It’s quite rare nowadays to rock up to a concert having absolutely no prior knowledge of the music you’re about to hear. Ticket prices, an abundance of established concert repertoire, and an understandable reflex to ‘play it safe’ all contribute to our penchant for the known in the concert hall. And yet, there can be no truer place to discover a work or a composer’s compositional voice than in front of a band of top musicians as they craft this unknown music out of nothing into something. That is the thrill of attending a performance without preconceptions, with the sole expectation of discovery.

Wolfgang Rihm, © Eric Marinitsch
Wolfgang Rihm,
© Eric Marinitsch

Wolfgang Rihm is a German composer who is 60 this year. To celebrate his birthday, the London Sinfonietta put on a concert featuring three of his works, all UK premières. They also celebrated his teaching ability by programming pieces by two of his students, Rebecca Saunders and Jörg Widmann. The resulting performance was for me one of those exciting confrontations with the musical unknown.

We began with Rihm’s Ricercare: Music in Memoriam Luigi Nono, a work in which fragments of ensemble sound are juxtaposed with blocks of silence. This construction site of sound and silence – in which interacting instrumental snippets provide sound effects rather than any sort of melodic material – was managed impeccably by conductor Thierry Fischer, who showed his powers of concentration and nerves of steel in keeping the players perfectly together and maintaining the silences for just long enough to make everyone feel slightly on edge. The fragments of sound gradually increased in length and tension to reach the work’s climax, in which deafeningly high pitches were constantly reiterated by percussionists’ bows on metallophone bars, the subsequent silence offering tangible relief to the listener. Thus although I didn’t feel any particular emotional response to the piece, I did feel a physical response to the music through Rihm’s manipulation of sound.

Rebecca Saunders’ Quartet for clarinet/bass clarinet, accordion, double bass and piano followed: this was a fascinating combination of instruments, which combined to form an amazingly atmospheric soundworld. In this piece of three continuous sections, each instrument seemed to have distinct human personalities. The first section documented a heated exchange between the angry, percussive piano and the nervous, jittering accordion, mediated by a somewhat lackadaisical double bass, droning away in the depths with microtonal portamenti, and an exquisitely meditative clarinet, which eventually lost it and turned nasty. Extended techniques featured in the haunting second section: the piano maintaining a Satie-esque, expressive chordal passage over which the bass clarinet screeched multiphonics and the double bass detuned to hit the depths of the sonic spectrum. A stunningly beautiful pianissimo accordion passage, evoking images of a distant church organ fluctuating between consonance and dissonance, led into the third section, which was dominated by head-banging piano discords. Quartet constituted the emotional pinnacle of the concert for me; Saunders’ imaginative use of her instruments’ extensive vocabulary and sculptural moulding of individual lines created an intensely beautiful listening experience.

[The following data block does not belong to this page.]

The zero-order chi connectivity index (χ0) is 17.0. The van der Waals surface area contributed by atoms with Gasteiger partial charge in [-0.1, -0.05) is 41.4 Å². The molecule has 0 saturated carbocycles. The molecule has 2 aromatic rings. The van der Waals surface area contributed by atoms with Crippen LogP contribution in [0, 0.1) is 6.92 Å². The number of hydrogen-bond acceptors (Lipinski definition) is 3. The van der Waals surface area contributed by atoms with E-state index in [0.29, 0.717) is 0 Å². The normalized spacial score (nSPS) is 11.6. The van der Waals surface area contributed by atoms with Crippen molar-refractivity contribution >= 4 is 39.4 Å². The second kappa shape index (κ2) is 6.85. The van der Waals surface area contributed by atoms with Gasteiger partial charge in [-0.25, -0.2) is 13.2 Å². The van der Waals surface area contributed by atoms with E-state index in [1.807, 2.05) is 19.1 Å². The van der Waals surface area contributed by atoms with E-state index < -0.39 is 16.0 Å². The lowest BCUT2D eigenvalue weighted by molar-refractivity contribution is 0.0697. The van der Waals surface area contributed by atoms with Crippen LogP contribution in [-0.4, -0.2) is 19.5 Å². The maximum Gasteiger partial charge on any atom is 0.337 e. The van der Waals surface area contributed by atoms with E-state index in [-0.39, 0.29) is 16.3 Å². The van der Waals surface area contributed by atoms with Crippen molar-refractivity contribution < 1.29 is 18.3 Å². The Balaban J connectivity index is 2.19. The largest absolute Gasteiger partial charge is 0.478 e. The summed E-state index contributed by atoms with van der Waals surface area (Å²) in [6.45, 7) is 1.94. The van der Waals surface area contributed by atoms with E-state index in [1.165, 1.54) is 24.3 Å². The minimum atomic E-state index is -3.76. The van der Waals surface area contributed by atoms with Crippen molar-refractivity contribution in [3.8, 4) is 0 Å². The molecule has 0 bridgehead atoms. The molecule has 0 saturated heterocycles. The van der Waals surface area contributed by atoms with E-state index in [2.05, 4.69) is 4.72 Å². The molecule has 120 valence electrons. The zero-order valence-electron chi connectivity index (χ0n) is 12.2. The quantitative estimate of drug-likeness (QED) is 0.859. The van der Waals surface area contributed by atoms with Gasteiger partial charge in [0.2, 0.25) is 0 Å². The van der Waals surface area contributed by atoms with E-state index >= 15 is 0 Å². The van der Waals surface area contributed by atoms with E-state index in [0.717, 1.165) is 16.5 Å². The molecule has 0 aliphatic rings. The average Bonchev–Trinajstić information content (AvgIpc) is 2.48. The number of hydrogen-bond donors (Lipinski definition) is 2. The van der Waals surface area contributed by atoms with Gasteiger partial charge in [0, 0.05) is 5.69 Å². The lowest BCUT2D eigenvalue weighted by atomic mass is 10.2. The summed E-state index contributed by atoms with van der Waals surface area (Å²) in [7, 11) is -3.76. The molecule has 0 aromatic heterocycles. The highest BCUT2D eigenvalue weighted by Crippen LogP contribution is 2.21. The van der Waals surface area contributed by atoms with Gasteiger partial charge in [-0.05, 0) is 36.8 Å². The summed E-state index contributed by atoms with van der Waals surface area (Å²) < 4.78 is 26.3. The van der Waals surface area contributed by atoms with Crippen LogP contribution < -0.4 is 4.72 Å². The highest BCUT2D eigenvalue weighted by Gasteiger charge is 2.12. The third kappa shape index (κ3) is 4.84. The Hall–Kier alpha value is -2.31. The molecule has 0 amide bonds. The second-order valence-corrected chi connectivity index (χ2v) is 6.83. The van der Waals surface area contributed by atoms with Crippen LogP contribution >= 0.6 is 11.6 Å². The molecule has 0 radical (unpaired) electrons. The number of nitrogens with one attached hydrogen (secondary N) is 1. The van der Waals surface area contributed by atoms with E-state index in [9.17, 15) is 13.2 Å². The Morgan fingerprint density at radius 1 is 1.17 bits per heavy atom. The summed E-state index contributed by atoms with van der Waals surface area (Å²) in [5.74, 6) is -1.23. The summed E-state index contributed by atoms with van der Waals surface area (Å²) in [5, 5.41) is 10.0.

Some light relief was on offer in Jörd Widmann’s Dubairische Tänze, a wonderfully humorous caricature of Bavarian carnival dances. Featuring novelty percussion (including two wash-basins full of water), it was a raucous, bitonal romp, and not without subtleties: musical contrast came via two spooky music-box variations and a mournful passage for muted violins. An overstated march ended this remarkable showcase of virtuosic compositional grotesquery.

Rihm’s music returned post-interval with Nach-Schrift, a piece for a virtuoso pianist and 16 instrumentalists. A rhythmic ostinato in the piano and bongos shot through the music with a driving energy. In the central section, an extraordinarily wild and complex piano part emerged from the texture, which subsequently reverted to its state of mass instrumental interjections on the overriding voice of the ostinato. It was a fantastically exciting performance of a work brimming with intensity and power.

Will Sound More Again ended the concert, and was, for me, the least successful piece in it; a contrapuntal texture in which melodic strands bounced between instruments was without sufficient contrast to remain interesting. Having said this, amongst all the musical bustle there were moments of sublime loneliness, at which the dense texture imploded on itself and left the sole voice of a pianissimo accordion – augurs of Rihm’s influence on Saunders, surely.

My perplexity at Will Sound More Again, however, did little to detract from the concert’s success. The London Sinfonietta excelled in their playing, which was exciting, engaging and expert throughout. And equally excellent was the concert’s very conception: juxtaposing Rihm’s music with that of his pupils was a stroke of inspiration, even if the students’ music occasionally upstaged that of the master. Most importantly, though, it highlighted the continuous, living, growing nature of musical composition as a discipline – and equally, the continuous, living, growing nature of musical reception as an experience.

****1